Dangerous chemicals, including highly corrosive acids, were discovered at a park in Hong Kong on Thursday. The Hong Kong police were prompted in action as the substance amounted to dozens of bottles, which further led them to investigate if anti-government protesters had stored them there.
Emergency personnel were called in when the bottles, which contained chemicals such as sulphuric and nitric acid, were found at the Shing Mun Country Park, reports the South China Morning Post newspaper. "Initial investigation showed about 50 bottles were seized... and some of the bottles contained sulphuric acid," a police source said.
The source said the case was being investigated by the crime unit from the police headquarters, a department that has been handling protest-related crimes during the social unrest that has roiled the city since June. Personnel from the police tactical unit were also deployed to scout the area and firefighters were on standby at the site.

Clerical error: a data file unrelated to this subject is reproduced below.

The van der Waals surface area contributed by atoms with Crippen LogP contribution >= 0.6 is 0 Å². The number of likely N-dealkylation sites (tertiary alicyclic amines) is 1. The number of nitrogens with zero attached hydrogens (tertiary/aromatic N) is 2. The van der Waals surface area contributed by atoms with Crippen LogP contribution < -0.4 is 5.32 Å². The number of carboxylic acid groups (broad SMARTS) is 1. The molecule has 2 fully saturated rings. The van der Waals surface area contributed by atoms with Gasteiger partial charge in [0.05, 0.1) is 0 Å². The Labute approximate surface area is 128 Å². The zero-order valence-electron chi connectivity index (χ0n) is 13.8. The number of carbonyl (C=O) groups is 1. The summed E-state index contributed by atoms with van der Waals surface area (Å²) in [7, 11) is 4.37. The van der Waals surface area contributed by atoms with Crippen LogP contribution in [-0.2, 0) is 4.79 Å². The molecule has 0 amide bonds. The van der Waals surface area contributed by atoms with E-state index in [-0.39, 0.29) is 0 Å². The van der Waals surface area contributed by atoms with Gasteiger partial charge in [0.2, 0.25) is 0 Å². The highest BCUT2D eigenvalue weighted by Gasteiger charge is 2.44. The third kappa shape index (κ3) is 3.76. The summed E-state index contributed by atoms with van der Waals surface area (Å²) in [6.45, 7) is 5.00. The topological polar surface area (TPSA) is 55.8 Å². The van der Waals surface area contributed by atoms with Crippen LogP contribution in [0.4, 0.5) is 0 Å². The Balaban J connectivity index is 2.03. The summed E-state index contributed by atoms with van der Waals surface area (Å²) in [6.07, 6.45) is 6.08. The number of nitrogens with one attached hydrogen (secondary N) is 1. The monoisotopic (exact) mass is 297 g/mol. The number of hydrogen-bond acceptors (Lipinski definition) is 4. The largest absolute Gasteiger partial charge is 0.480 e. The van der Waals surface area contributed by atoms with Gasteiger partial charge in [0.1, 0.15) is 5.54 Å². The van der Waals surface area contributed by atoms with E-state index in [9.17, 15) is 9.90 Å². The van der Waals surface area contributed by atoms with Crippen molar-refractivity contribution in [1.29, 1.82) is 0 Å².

Petrol bombs seized from Polytechnic University
On Wednesday night, the police seized about 10,000 petrol bombs from Chinese University, Polytechnic University (PolyU), and other colleges and their surroundings, along with a large number of chemicals, offensive weapons and raw materials for explosives.
After a 13-day siege of PolyU occupied by more than 1,000 protesters, police on November 29 seized 4,296 petrol bombs, 671 bottles of chemicals and 622 pieces of weapons. Some 810 people were arrested when leaving PolyU during the siege, while police took the details on a further 318 youngsters under the age of 18.
Beginning in June with the protests against the extradition of fugitives from Hong Kong to mainland China, the pro-democracy movement gathered support and momentum over the months. However, over the past few weeks, the violent clashes between the protesters and security forces intensified, with the election results partially punctuating it.